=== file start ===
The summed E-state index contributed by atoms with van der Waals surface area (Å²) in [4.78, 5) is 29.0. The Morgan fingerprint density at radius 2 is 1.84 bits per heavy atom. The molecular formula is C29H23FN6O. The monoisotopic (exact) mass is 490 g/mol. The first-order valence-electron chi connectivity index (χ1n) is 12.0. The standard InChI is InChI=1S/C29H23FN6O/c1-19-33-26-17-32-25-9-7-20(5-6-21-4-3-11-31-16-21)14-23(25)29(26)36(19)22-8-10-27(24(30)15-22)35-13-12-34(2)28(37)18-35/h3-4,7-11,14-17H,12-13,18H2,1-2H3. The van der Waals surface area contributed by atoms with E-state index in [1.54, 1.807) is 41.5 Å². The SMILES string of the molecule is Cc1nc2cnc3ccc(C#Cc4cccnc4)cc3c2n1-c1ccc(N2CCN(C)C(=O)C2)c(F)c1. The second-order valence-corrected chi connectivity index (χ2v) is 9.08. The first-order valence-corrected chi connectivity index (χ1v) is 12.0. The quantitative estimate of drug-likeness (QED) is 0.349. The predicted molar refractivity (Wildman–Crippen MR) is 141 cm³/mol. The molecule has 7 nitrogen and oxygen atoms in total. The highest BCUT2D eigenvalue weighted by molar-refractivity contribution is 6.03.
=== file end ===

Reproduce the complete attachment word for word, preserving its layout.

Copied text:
The summed E-state index contributed by atoms with van der Waals surface area (Å²) in [4.78, 5) is 29.0. The Morgan fingerprint density at radius 2 is 1.84 bits per heavy atom. The molecular formula is C29H23FN6O. The monoisotopic (exact) mass is 490 g/mol. The first-order valence-electron chi connectivity index (χ1n) is 12.0. The standard InChI is InChI=1S/C29H23FN6O/c1-19-33-26-17-32-25-9-7-20(5-6-21-4-3-11-31-16-21)14-23(25)29(26)36(19)22-8-10-27(24(30)15-22)35-13-12-34(2)28(37)18-35/h3-4,7-11,14-17H,12-13,18H2,1-2H3. The van der Waals surface area contributed by atoms with E-state index in [1.54, 1.807) is 41.5 Å². The SMILES string of the molecule is Cc1nc2cnc3ccc(C#Cc4cccnc4)cc3c2n1-c1ccc(N2CCN(C)C(=O)C2)c(F)c1. The second-order valence-corrected chi connectivity index (χ2v) is 9.08. The first-order valence-corrected chi connectivity index (χ1v) is 12.0. The quantitative estimate of drug-likeness (QED) is 0.349. The predicted molar refractivity (Wildman–Crippen MR) is 141 cm³/mol. The molecule has 7 nitrogen and oxygen atoms in total. The highest BCUT2D eigenvalue weighted by molar-refractivity contribution is 6.03.